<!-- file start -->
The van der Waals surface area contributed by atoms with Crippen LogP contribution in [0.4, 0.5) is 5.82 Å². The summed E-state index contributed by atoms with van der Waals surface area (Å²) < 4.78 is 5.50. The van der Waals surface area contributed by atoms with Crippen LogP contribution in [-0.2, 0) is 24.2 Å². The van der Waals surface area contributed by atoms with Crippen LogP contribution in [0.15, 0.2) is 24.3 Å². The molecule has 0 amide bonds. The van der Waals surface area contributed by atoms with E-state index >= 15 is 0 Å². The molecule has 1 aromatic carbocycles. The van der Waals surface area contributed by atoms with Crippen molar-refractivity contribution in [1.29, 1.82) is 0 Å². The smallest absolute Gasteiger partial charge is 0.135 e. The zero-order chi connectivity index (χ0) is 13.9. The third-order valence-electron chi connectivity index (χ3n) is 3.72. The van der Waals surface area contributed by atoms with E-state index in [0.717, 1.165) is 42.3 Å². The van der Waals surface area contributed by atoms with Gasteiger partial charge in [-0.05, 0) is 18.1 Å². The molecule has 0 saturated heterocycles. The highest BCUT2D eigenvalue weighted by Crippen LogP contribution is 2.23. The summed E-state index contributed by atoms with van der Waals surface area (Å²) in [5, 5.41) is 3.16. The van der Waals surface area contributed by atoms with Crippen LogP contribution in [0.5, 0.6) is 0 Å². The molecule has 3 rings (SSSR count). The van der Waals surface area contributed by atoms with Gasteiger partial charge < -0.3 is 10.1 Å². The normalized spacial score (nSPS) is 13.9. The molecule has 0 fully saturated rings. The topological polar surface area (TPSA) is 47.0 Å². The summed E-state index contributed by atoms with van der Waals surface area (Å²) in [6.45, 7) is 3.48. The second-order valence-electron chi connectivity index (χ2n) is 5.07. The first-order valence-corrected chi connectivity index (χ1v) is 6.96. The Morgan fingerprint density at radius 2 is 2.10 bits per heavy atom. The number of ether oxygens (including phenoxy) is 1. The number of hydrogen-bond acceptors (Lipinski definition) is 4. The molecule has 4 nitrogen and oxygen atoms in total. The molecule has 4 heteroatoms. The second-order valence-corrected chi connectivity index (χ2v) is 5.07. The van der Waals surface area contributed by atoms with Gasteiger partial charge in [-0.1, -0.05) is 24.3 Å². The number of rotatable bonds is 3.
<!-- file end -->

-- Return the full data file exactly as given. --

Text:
The van der Waals surface area contributed by atoms with Crippen LogP contribution in [0.4, 0.5) is 5.82 Å². The summed E-state index contributed by atoms with van der Waals surface area (Å²) < 4.78 is 5.50. The van der Waals surface area contributed by atoms with Crippen LogP contribution in [-0.2, 0) is 24.2 Å². The van der Waals surface area contributed by atoms with Crippen LogP contribution in [0.15, 0.2) is 24.3 Å². The molecule has 0 amide bonds. The van der Waals surface area contributed by atoms with E-state index >= 15 is 0 Å². The molecule has 1 aromatic carbocycles. The van der Waals surface area contributed by atoms with Crippen molar-refractivity contribution in [1.29, 1.82) is 0 Å². The smallest absolute Gasteiger partial charge is 0.135 e. The zero-order chi connectivity index (χ0) is 13.9. The third-order valence-electron chi connectivity index (χ3n) is 3.72. The van der Waals surface area contributed by atoms with E-state index in [0.717, 1.165) is 42.3 Å². The van der Waals surface area contributed by atoms with Gasteiger partial charge in [-0.05, 0) is 18.1 Å². The molecule has 0 saturated heterocycles. The highest BCUT2D eigenvalue weighted by Crippen LogP contribution is 2.23. The summed E-state index contributed by atoms with van der Waals surface area (Å²) in [5, 5.41) is 3.16. The van der Waals surface area contributed by atoms with Crippen LogP contribution in [0.5, 0.6) is 0 Å². The molecule has 3 rings (SSSR count). The van der Waals surface area contributed by atoms with Gasteiger partial charge < -0.3 is 10.1 Å². The normalized spacial score (nSPS) is 13.9. The molecule has 0 fully saturated rings. The topological polar surface area (TPSA) is 47.0 Å². The summed E-state index contributed by atoms with van der Waals surface area (Å²) in [6.45, 7) is 3.48. The second-order valence-electron chi connectivity index (χ2n) is 5.07. The first-order valence-corrected chi connectivity index (χ1v) is 6.96. The Morgan fingerprint density at radius 2 is 2.10 bits per heavy atom. The number of ether oxygens (including phenoxy) is 1. The number of hydrogen-bond acceptors (Lipinski definition) is 4. The molecule has 4 nitrogen and oxygen atoms in total. The molecule has 4 heteroatoms. The second-order valence-corrected chi connectivity index (χ2v) is 5.07. The van der Waals surface area contributed by atoms with Gasteiger partial charge in [-0.1, -0.05) is 24.3 Å². The number of rotatable bonds is 3.